The member can also go to specialized feeds for each entity that they follow, be it a hashtag, group, event, etc. We personalize these feeds by ranking more relevant content higher. For example, a post in the #AI feed that is posted by an influencer the member follows is more likely to be relevant than a post that is generated by another member.

The goal of feed ranking at LinkedIn is to help members discover the most relevant conversations that will aid them in becoming more productive and successful. Relevance is determined by our objective function which optimizes for three main components: The value to the member, the value to the member’s network (downstream effects), and value to the creator of the post. A diverse set of machine learning and experimentation techniques are used to estimate these three components and the combined effect of the three (e.g., see Spreading the Love in the LinkedIn Feed with Creator-Side Optimization). 


Our Hashtag Suggestions and Typeahead (HST) product recommends hashtags that allow the member to effectively target their posts to the right communities. In addition to reducing the friction the member faces when trying to add hashtags to their post, the HST product allows us to consolidate content around areas of interests and prevent content fragmentation.

The objective of HST is to both increase the probability that a member will select relevant hashtags from the recommended list to add to their post and increase the relevant feedback the member will get on their post. Here we use a variety of natural language processing (NLP), deep learning, word embedding, and supervised learning techniques to recommend relevant hashtags. The HST product is shown in Figure 2 below.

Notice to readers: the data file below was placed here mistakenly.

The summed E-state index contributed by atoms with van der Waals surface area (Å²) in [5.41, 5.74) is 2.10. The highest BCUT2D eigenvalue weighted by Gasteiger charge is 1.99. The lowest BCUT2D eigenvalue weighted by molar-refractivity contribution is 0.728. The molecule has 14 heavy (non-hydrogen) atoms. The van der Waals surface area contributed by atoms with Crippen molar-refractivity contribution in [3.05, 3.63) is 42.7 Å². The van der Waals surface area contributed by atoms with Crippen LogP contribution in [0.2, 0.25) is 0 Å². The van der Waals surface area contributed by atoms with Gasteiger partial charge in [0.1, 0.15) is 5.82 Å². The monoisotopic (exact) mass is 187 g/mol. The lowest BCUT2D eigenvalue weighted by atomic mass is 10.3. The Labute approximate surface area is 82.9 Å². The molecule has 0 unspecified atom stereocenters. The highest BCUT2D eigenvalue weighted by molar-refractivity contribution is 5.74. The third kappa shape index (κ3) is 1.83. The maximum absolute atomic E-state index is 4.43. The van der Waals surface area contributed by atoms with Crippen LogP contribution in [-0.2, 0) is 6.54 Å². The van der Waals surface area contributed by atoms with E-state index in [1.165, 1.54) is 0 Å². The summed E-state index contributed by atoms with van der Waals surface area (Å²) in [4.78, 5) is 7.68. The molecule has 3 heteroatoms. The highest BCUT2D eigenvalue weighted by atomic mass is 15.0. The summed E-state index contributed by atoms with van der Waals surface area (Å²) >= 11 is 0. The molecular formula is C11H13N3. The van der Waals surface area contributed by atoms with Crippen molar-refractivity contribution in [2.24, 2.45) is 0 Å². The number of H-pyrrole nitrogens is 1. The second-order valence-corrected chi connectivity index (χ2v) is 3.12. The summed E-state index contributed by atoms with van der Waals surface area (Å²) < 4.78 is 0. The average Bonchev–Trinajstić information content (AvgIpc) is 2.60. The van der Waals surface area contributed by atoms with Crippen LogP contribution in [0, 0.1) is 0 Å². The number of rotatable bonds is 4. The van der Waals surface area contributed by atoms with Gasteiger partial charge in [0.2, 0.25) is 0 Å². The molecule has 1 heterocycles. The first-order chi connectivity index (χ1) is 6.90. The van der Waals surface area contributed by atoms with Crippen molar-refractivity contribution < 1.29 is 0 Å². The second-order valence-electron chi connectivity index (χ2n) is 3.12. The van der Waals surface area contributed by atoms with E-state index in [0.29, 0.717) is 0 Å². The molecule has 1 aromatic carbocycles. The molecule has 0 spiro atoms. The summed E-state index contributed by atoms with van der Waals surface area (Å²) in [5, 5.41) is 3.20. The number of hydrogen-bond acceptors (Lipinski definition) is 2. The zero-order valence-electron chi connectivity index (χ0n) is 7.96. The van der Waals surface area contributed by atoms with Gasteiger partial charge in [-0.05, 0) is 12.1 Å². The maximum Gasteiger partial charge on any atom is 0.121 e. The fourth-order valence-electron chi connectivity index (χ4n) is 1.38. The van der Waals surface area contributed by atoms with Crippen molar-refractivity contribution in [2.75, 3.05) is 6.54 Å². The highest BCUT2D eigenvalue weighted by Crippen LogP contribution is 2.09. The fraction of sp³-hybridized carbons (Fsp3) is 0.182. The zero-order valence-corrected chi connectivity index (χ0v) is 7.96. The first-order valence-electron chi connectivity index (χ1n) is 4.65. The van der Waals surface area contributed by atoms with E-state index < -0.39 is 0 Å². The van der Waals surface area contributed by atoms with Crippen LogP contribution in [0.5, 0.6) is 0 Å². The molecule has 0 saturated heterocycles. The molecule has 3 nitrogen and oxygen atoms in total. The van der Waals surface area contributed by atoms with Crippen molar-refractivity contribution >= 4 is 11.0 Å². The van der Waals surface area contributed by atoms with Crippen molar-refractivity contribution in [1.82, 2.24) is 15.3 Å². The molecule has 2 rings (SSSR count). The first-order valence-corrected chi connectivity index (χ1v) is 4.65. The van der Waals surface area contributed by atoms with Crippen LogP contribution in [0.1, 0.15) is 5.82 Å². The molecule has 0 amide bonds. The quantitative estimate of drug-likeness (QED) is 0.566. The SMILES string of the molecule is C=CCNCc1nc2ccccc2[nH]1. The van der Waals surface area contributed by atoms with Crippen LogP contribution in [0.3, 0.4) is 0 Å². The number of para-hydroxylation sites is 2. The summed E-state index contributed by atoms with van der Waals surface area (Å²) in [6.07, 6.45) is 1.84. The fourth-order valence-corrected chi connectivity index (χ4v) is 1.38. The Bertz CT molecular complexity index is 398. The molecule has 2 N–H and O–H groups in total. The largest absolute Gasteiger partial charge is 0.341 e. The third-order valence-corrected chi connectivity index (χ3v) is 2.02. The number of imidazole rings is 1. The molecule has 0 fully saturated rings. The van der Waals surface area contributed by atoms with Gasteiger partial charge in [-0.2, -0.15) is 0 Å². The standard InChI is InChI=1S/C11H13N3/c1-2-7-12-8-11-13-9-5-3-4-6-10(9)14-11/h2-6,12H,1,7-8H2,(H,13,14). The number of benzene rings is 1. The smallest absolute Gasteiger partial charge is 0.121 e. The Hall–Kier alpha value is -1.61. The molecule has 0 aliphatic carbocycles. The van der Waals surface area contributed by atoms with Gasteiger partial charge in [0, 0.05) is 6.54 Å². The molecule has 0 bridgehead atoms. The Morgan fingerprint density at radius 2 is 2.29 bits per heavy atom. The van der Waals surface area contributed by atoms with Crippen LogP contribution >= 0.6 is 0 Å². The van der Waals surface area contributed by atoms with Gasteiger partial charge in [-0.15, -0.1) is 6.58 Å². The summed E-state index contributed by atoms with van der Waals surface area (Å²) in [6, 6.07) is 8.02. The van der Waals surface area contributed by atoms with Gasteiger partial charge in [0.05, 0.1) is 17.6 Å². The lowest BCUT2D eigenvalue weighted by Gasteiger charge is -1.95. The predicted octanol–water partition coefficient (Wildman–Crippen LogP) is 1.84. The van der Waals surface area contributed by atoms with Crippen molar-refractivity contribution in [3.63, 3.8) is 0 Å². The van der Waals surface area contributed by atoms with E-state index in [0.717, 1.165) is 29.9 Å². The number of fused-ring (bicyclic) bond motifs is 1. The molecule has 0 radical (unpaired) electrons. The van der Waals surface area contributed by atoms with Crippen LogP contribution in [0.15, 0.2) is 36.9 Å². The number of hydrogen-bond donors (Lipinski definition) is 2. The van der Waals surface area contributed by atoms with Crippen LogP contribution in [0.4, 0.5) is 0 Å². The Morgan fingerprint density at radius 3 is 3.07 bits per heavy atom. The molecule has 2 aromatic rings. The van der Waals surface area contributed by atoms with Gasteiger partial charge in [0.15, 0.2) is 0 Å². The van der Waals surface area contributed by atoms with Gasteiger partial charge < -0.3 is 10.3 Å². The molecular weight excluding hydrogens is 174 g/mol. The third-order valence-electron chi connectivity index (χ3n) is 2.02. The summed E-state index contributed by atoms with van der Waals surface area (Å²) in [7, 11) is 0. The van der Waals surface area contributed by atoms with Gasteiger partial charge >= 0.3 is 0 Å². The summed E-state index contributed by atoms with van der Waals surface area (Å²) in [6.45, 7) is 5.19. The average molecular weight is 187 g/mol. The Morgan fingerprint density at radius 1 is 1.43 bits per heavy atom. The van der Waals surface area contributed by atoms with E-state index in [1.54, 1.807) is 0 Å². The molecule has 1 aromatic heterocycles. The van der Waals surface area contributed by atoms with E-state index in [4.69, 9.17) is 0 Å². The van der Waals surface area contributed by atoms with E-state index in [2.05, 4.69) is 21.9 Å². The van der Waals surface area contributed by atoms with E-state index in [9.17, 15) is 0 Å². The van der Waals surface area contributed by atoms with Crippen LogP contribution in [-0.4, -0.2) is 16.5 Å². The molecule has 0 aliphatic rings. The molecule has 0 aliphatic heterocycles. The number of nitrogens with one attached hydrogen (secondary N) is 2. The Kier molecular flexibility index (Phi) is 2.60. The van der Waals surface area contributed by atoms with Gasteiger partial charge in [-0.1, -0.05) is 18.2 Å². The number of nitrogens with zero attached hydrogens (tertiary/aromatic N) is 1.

• post-example-screenshot

Figure 2: A demonstration of the HST product in the LinkedIn Share Box. HST suggests hashtags while the member types their post.

Interactions among Discover, Engage, and Contribute

A member’s journey does not necessarily have to happen in the order given above. In addition, a member’s behavior in one aspect can be a valuable signal in another aspect. For example, if a member tags a post with a specific hashtag that the member does not follow, then the Follow Recommendations product can use this signal to determine the relevance of this hashtag to the member and recommend the hashtag to be followed. 


The Communities AI’s vision is to use Artificial Intelligence (AI) to serve relevant content to members based on what they are interested in and help members engage with each other. We’ve explained the three aspects of our communities ecosystem (Discover, Engage, and Contribute). In addition, we’ve highlighted some of the technical challenges in each aspect. 

There are more details that we intentionally skipped because they are out of the scope of this article. Stay tuned because we’ll likely discuss these details in future articles! 


It takes a lot of talent and dedication to build the AI products that enable communities on LinkedIn. We thank all the members of the Communities AI team (Ankan Saha, David Golland, Brian Olson, Andrew Hatch, Suman Chakravartula, Mohammad Rafiee, Emilie De Longueau, Aubrey Gress, Ian Wood, Daniel Ricciardelli, and Hitesh Kumar) for working on the products discussed above. Our products would not be possible without a robust and scalable infrastructure. We thank LinkedIn’s Feed Infrastructure partners (Parin Shah, Hassan Khan, and Ali Mohamed) for making this infrastructure easily available. The Feed AI Foundations team at LinkedIn develops tools and frameworks to automate and streamline different aspects of the AI systems that power our products. We thank the Feed AI Foundations team (Zheng Li, Boyi Chen, Ian Ackerman, and Marco Varela Alvarado) for developing the tools and frameworks that make us more productive. We thank Ann Yan and Fangshi Li from the Ranking Infrastructure and Hadoop Development teams for helping us scale our ranking infrastructure. We thank Linda Leung, Fawn Qiu, and Emily Carrolo from our Product Management team for making sure we deliver great product experiences for our members.